Bagu with Jiman Bagu with Jiman, the documentary

Tune into NITV tonight, Tuesday September 13th @ 7 pm, to view Bagu with Jiman, a home grown local documentary being screened as part of the NITV Our Stories Our Way series. Directed by Girramay Traditional Owner and artist Debra Murray, the documentary charts the importance of the Bagu with Jiman fire maker as a traditional cultural object to a contemporary art form. Debra has previously directed documentary but this is her broadcast directorial debut. This initiative gives emerging Indigenous filmmakers the opportunity to continue to develop their skills. Working with local producer Jan Cattoni and camera operator Daniel Marolla, and supported by the Girringun Aboriginal Art Centre, the documentary is fully conceived and produced in the north. Show casing the beautiful Murray Upper region (between Tully and Cardwell) it features Girramay Elder Claude Beeron, Gulnay Traditional Owner Clarence Kinjun and Jirrbal Traditional Owner Emily Murray.  Make sure you don’t miss this  opportunity to enjoy the finished work.

Debra Murray and Dan Marolla on location beside the Bagu on the Foreshore in Cardwell

Debra Murray and Dan Marolla on location beside the Bagu on the Foreshore in Cardwell.  Photo Jan Cattoni


Alison Murray in National Indigenous Ceramic Awards 2016 Alison Murray with two of the 10 bagu she completed for the 2016 National Indigenous Ceramic Art Awards. Photo Girringun Aboriginal Art Centre

Alison Murray is one of seven artists/artist groups nationally who were shortlisted for this year’s National Indigenous Ceramic Art Awards held annually in Shepparton every year.

Represented by the Girringun Aboriginal Art Centre Alison travelled to Shepparton last Saturday night with Art Centre Manager Dr Valerie Keenan for the awards ceremony.

Alison met with other artists who were included in the exhibition and attended a number of masterclasses and panel sessions during her visit.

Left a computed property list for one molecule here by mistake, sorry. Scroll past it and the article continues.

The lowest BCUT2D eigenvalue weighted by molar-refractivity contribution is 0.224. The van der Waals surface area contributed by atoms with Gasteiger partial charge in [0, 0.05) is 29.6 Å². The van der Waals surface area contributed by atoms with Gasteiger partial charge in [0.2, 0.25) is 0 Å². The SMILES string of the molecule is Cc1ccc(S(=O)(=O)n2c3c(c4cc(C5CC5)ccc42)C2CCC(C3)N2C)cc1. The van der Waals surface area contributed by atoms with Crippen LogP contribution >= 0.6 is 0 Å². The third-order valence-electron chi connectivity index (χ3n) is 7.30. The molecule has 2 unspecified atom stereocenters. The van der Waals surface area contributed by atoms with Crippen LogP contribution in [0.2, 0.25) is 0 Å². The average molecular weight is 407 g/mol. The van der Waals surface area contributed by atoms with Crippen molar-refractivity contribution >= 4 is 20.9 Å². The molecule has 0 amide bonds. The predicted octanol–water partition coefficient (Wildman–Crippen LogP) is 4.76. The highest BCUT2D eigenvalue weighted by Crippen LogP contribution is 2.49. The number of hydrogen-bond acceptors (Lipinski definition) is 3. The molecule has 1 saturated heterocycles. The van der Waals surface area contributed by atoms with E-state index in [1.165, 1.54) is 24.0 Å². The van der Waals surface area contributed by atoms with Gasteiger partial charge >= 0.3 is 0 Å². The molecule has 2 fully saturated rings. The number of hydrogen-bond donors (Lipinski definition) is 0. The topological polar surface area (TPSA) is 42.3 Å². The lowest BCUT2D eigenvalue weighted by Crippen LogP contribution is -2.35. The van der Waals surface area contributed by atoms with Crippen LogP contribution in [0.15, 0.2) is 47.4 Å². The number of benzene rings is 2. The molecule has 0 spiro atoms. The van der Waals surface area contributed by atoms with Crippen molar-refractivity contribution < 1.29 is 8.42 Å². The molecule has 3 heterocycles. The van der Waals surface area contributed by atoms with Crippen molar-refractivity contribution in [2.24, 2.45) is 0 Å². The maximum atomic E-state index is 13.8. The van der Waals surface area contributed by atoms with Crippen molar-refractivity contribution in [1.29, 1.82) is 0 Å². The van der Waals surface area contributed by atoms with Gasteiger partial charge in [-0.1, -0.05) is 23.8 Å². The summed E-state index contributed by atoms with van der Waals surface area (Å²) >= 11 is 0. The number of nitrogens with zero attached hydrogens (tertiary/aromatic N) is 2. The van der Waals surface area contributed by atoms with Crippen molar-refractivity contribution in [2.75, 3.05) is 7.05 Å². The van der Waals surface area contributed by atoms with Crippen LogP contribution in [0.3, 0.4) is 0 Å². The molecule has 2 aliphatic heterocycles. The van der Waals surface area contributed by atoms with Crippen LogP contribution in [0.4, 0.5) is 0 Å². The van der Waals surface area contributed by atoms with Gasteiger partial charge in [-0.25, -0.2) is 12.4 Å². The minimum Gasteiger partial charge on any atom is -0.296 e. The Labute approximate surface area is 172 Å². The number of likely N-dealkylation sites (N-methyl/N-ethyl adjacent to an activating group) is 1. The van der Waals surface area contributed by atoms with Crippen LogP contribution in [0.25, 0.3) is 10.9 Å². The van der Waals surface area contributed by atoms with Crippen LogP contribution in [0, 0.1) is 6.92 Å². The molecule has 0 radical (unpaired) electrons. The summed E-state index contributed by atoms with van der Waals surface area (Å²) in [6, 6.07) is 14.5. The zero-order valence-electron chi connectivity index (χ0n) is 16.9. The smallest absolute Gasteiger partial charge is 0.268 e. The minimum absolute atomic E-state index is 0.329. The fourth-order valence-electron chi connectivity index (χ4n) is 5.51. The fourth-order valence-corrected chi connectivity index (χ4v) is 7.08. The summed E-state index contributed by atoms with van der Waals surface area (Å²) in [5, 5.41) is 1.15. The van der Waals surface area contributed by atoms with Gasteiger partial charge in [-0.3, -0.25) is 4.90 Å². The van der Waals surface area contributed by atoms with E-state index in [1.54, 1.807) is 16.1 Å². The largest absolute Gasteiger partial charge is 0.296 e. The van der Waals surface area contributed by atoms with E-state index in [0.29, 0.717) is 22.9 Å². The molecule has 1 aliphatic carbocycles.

“My visit to Shepparton was exciting,” Alison said.

“Before I went I was really looking forward to see how the bagu were being presented because we were using a different hanging system.

Once I saw them I thought they were very well displayed and fitted inw ell with the six other displays in the exhibition.”

The major prize was awarded to Shepparton based Gallery Kaiela artists Jack Anselmi and Cynthia Hardiw with a large floor installed ceramic, raku, porcelain and terracotta ‘Midden’.

This is not the first time Girringun artists have been represented in the art prize with a group of artists included in the 2011 exhibition which later toured to the Flinders University Gallery in Adelaide.  The artists at that event were Maureen Beeron, Sally Murray, Trish Beeron and Eileen Tep.

“Inclusion in an exhibition of this calibre clearly demonstrates the creativity and talents of all the artists who work at the Girringun Aboriginal Art Centre and particularly, in this case, of Alison Murray,” Girringun Art Cemtre Manager Valerie Keenan said.

“Other examples of her sculptural works were most recently showcased at the Salon des Refuses with a trio of Bagu in Darwin and earlier this year with a large sculpture included in an outdoor installation which is currently on display in Monaco, Valerie Keenan said.

Alison is one of two Queensland artists included in current exhibition in Shepparton.

Artists were invited to submit proposals for the Shepparton awards so Alison decided to create works which reflected on members of her immediate family to create 10 figurative artworks.

Once the proposal was accepted she then had a relatively short time frame to create the works in time for shipment to Shepparton in July.

Her attention to detail, understanding of colour balance and pattern making have resulted in a collection of beautifully defined and rendered works, each a masterpiece in itself.

Alison is a quiet achiever and deserves every accolade which comes her way.”